Can I collect tuition reimbursement from two employers consecutively?

by James G. McGrory, CPA, and Stephanie K. Otake, CPA | Oct 31, 2018

I work two jobs that both offer tuition reimbursement. My school’s annual tuition, on a part-time basis, is about $11,000. I want to know if I am able to collect the $5,225 from each employer consecutively (use one employer for three trimesters and the other for the other three). From an employer’s perspective, I'm not really collecting money at that time from any other source. Or is that splitting hairs? If I am allowed to legally do this, are there any federal tax implications?

You should be able to use the educational benefits from each employer. Tuition reimbursement generally would be considered compensation to you, and would be reported on your Form W-2. However, the IRS allows up to $5,250 to be excluded from compensation income shown on box 1 of Form W-2. If your employer pays more than this amount, then the excess will be included on your W-2, and thus will be included in your taxable income.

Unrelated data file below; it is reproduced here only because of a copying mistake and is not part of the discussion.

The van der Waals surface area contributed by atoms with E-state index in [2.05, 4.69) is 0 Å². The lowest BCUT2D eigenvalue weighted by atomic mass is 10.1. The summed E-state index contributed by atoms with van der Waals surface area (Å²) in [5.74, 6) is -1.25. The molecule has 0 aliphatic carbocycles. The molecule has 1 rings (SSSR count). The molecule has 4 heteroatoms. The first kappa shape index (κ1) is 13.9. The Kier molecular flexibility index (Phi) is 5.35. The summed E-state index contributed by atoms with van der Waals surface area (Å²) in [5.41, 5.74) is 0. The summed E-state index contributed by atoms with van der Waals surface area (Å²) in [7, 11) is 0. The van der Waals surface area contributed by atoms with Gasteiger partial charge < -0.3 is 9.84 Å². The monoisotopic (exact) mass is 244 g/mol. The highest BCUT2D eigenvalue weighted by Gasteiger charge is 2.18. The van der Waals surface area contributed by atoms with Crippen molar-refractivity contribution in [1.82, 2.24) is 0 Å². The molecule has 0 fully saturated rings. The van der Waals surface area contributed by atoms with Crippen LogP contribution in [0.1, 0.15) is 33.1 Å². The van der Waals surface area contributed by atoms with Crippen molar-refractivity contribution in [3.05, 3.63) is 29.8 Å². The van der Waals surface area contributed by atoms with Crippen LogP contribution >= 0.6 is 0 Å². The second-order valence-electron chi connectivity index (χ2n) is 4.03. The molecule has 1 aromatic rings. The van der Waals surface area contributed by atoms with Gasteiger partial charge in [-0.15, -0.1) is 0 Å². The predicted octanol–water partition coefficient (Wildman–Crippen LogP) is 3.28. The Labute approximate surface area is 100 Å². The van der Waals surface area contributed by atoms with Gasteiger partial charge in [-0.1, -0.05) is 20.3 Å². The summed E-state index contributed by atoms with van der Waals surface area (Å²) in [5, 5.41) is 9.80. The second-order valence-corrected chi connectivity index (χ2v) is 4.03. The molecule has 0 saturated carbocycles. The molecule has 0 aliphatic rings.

Companies typically have specific requirements in order to be eligible for tuition reimbursement. Be sure to check that your educational expenses qualify for each employer under their respective tuition reimbursement programs, and obtain any necessary approvals to claim your reimbursement.

For more resources, check out PICPA’s Money & Life Tips, Ask a CPA, or CPA Locator.

Answered by: James G. McGrory, CPA, and Stephanie K. Otake, CPA, are with Drucker & Scaccetti in Philadelphia.

The responses are based on the limited information provided by the questioner and apply the laws and regulations at the time of posting. Other options could arise as rules and regulations may change over time, including but not limited to the passage of the Tax Cuts and Jobs Act of 2017. They are intended to provide general information, not specific accounting or tax advice; they are not intended or written to be used and cannot be used for the purpose of avoiding or evading taxes or penalties under the IRS code or regulations. Views expressed do not imply an opinion of the PICPA, its officers, directors, employees, or members.
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